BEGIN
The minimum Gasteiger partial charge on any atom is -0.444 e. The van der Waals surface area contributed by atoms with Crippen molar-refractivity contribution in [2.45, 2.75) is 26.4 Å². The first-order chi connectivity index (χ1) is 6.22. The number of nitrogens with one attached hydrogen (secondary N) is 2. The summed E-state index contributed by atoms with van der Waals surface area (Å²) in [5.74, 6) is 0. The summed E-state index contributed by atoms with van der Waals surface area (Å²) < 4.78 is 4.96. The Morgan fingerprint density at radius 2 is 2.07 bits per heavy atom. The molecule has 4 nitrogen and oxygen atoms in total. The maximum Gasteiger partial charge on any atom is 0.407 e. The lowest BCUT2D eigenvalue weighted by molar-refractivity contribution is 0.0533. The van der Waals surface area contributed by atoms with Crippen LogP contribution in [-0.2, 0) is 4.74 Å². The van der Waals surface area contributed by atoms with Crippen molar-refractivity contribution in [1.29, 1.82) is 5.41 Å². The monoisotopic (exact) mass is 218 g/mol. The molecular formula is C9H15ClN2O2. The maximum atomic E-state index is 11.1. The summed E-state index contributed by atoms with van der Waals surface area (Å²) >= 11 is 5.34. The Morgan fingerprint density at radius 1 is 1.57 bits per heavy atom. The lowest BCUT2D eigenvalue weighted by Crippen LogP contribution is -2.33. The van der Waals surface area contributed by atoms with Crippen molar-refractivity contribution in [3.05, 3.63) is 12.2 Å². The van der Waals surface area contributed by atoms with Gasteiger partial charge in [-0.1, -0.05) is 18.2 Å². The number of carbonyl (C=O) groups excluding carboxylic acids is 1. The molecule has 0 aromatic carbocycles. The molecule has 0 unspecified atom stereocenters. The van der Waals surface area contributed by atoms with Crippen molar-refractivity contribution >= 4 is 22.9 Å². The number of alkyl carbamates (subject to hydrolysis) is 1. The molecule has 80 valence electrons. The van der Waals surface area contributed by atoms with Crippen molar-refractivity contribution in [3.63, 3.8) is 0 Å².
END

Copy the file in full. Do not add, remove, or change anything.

The minimum Gasteiger partial charge on any atom is -0.444 e. The van der Waals surface area contributed by atoms with Crippen molar-refractivity contribution in [2.45, 2.75) is 26.4 Å². The first-order chi connectivity index (χ1) is 6.22. The number of nitrogens with one attached hydrogen (secondary N) is 2. The summed E-state index contributed by atoms with van der Waals surface area (Å²) in [5.74, 6) is 0. The summed E-state index contributed by atoms with van der Waals surface area (Å²) < 4.78 is 4.96. The Morgan fingerprint density at radius 2 is 2.07 bits per heavy atom. The molecule has 4 nitrogen and oxygen atoms in total. The maximum Gasteiger partial charge on any atom is 0.407 e. The lowest BCUT2D eigenvalue weighted by molar-refractivity contribution is 0.0533. The van der Waals surface area contributed by atoms with Crippen LogP contribution in [-0.2, 0) is 4.74 Å². The van der Waals surface area contributed by atoms with Crippen molar-refractivity contribution in [1.29, 1.82) is 5.41 Å². The monoisotopic (exact) mass is 218 g/mol. The molecular formula is C9H15ClN2O2. The maximum atomic E-state index is 11.1. The summed E-state index contributed by atoms with van der Waals surface area (Å²) >= 11 is 5.34. The Morgan fingerprint density at radius 1 is 1.57 bits per heavy atom. The lowest BCUT2D eigenvalue weighted by Crippen LogP contribution is -2.33. The van der Waals surface area contributed by atoms with Crippen molar-refractivity contribution in [3.05, 3.63) is 12.2 Å². The van der Waals surface area contributed by atoms with Gasteiger partial charge in [-0.1, -0.05) is 18.2 Å². The number of carbonyl (C=O) groups excluding carboxylic acids is 1. The molecule has 0 aromatic carbocycles. The molecule has 0 unspecified atom stereocenters. The van der Waals surface area contributed by atoms with Crippen molar-refractivity contribution >= 4 is 22.9 Å². The number of alkyl carbamates (subject to hydrolysis) is 1. The molecule has 80 valence electrons. The van der Waals surface area contributed by atoms with Crippen molar-refractivity contribution in [3.63, 3.8) is 0 Å².